When a prosecutor turns up murdered, the list of possible suspects is long.

When a black, female prosecutor with a history of civil rights activism turns up murdered, the list of possible suspects is even longer.

More than 50 years after her body washed ashore on the banks of the Ohio River, we still have no idea who killed Alberta O. Jones, Louisville’s first black, female prosecutor, or why they did it.

Alberta Jones was murdered on August 5, 1965. She was beaten unconscious, then dumped into the Ohio River, where she drowned. Her murder has never been solved.

The sensational facts surrounding Jones’ death have all but swallowed the accomplishments of her short life. To say Jones had moxie would be an understatement.

Jones graduated from Central High School, and went on to graduate third in her class from the University of Louisville. She graduated fourth in her class from Howard University School of Law. She was one of the first African American women to pass the Kentucky Bar.

When a young boxer from the West End of Louisville by the name of Cassius Clay began his boxing career, it was Alberta Jones who negotiated his contract with the Louisville Sponsoring Group. A copy of the contract hangs in the Ali Center in downtown Louisville today. In an era when many young athletes were taken advantage of, Jones ably negotiated with 11 white men to put 15 percent of Clay’s winnings in a trust, where it would be protected until he turned 35. It took a lot of moxie for a young black woman to hold her own against some of the most powerful men in Louisville, particularly in the early 1960s. Jones had the moxie to do it.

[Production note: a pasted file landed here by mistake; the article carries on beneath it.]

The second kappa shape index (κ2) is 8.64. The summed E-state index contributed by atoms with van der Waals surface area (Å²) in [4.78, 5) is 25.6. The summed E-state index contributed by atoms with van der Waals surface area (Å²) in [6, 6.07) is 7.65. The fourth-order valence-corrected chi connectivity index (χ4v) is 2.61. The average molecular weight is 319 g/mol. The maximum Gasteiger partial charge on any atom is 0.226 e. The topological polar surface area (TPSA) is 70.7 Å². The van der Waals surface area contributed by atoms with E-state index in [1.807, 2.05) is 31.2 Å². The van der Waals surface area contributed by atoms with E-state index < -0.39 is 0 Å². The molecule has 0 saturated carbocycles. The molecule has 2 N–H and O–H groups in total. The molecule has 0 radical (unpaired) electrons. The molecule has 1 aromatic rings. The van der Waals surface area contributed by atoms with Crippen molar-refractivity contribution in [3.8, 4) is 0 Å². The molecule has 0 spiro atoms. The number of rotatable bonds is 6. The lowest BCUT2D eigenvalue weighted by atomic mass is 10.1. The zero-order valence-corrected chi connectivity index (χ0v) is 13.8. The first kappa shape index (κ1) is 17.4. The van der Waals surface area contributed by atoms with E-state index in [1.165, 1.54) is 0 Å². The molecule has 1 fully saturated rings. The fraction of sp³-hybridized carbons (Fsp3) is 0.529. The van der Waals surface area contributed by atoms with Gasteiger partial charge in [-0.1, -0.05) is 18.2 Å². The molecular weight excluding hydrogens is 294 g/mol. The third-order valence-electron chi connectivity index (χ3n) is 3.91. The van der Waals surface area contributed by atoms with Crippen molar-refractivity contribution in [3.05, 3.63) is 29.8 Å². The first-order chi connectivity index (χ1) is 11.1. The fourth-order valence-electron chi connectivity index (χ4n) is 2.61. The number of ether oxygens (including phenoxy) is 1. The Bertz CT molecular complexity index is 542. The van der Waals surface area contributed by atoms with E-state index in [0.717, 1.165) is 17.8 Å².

At the height of the highly-charged fight for civil rights, Jones established the Independent Voters Association and took the lead in registering voters. She rented voting machines and held classes aimed at teaching newly-registered African American voters how to vote for the candidates of their choice. She was responsible for registering and training more than 6,000 African American voters. Her efforts paid off. Thanks in large part to this empowered and informed voting bloc, a wave of new candidates swept office in Louisville in 1961. Within two years, they had enacted the first public accommodation ordinance in the South, outlawing discrimination that kept blacks from entering stores and sitting a lunch counters alongside whites. It took moxie to overthrow the status quo with a peaceful vote, and Jones led the way.

In 1964, Jones became the first woman prosecutor in Kentucky. She was a prosecutor in the Louisville Domestic Relations Court. In her role, she went after abusers, protecting the vulnerable. It takes moxie to face down a violent man and convince a judge he deserves jail for his crimes.

Jones’ accomplishments remained largely forgotten until recently, when a large banner was unfurled in her honor on the side of the River City Bank building at 6th and Ali in the heart of Louisville. “Alberta’s Louisville” reads the banner, and indeed it is. Thanks to the moxie of a brilliant, charming young woman, Louisville is a very different place than it might otherwise have been.

Jones used her brief time on earth incredibly well, but there’s no telling what Jones might have gone on to do had her life not been cut short. I can’t help but wonder what she might have accomplished next. Who would she help now? Who needs her voice, and encouragement?

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